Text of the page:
Dangerously high levels of endocrine disrupting chemicals found in marine sediments

Source: Arditsoglou, A. and Voutsa, D. Occurrence and partitioning of endocrine-disrupting compounds in the marine environment of Thermaikos Gulf, Northern Aegean Sea, Greece. Marine Pollution Bulletin. 64: 2243-2452. DOI: 10.1016/j.marpolbul.2012.07.048

Endocrine disrupting chemicals (EDCs) can interfere with the hormonal systems of both humans and wildlife. New research quantifying EDCs in marine environments in Greece found concentrations which present significant risks to sediment-dwelling organisms.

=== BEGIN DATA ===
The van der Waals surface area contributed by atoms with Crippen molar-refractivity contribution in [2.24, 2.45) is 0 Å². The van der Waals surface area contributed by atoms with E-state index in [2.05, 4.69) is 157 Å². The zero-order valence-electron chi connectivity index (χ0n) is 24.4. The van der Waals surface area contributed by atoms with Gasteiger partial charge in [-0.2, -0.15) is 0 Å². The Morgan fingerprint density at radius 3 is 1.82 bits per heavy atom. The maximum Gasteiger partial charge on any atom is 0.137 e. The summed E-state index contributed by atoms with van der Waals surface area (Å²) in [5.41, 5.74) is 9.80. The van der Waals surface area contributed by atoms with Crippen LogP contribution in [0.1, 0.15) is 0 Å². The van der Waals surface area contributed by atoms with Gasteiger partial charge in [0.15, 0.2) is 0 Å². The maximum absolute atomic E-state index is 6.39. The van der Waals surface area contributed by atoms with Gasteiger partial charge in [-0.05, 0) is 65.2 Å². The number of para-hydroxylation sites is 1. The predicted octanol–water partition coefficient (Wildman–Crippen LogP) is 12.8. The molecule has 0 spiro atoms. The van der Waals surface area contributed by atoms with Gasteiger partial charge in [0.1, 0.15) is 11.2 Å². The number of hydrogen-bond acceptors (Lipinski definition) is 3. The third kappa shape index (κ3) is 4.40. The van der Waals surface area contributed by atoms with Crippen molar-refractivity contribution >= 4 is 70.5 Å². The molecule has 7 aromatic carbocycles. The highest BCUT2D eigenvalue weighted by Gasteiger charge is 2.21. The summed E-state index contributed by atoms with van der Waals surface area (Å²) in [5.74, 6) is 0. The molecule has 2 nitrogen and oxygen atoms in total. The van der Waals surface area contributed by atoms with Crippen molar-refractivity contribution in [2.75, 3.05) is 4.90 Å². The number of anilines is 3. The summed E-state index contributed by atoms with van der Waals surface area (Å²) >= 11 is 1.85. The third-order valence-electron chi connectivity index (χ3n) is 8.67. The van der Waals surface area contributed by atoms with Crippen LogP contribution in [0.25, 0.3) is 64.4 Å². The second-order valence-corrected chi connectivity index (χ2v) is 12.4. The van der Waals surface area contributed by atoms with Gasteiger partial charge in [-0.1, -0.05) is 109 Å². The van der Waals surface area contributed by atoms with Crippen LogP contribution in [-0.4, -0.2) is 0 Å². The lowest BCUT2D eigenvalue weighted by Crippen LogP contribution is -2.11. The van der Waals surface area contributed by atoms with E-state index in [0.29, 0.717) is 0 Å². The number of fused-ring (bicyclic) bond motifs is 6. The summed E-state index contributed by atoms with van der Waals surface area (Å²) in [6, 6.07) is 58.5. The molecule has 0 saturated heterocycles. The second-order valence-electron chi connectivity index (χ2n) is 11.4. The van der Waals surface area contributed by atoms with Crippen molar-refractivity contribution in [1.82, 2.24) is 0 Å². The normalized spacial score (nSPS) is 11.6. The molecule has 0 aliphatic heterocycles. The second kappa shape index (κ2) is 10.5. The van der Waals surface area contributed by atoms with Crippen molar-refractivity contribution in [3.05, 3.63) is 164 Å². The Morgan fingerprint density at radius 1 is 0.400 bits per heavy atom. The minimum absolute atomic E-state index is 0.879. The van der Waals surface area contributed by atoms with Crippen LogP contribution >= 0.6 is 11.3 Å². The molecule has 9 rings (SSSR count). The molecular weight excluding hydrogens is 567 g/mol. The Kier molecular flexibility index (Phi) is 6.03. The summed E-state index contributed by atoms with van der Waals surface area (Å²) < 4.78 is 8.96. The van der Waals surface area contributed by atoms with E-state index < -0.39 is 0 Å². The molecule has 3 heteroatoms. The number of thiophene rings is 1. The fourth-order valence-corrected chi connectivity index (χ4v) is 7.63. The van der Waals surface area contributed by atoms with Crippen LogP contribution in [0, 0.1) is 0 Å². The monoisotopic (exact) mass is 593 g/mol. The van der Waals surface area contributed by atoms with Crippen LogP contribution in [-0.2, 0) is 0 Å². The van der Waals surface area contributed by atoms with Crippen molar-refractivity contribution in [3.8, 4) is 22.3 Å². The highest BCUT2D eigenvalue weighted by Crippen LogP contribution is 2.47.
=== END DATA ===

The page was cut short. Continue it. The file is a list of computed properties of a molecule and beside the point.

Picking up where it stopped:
Reduction and prevention of chemical pollution and subsequent harm to marine ecosystems is a key aim of the EU Marine Strategy Framework Directive1. EDCs can enter the marine environment via sewage, industrial waste water or indirectly through watercourses. Once present in the ecosystem, EDCs often take a long time to decay and can cause feminisation, decreased fertility or reduced immune function in marine organisms.
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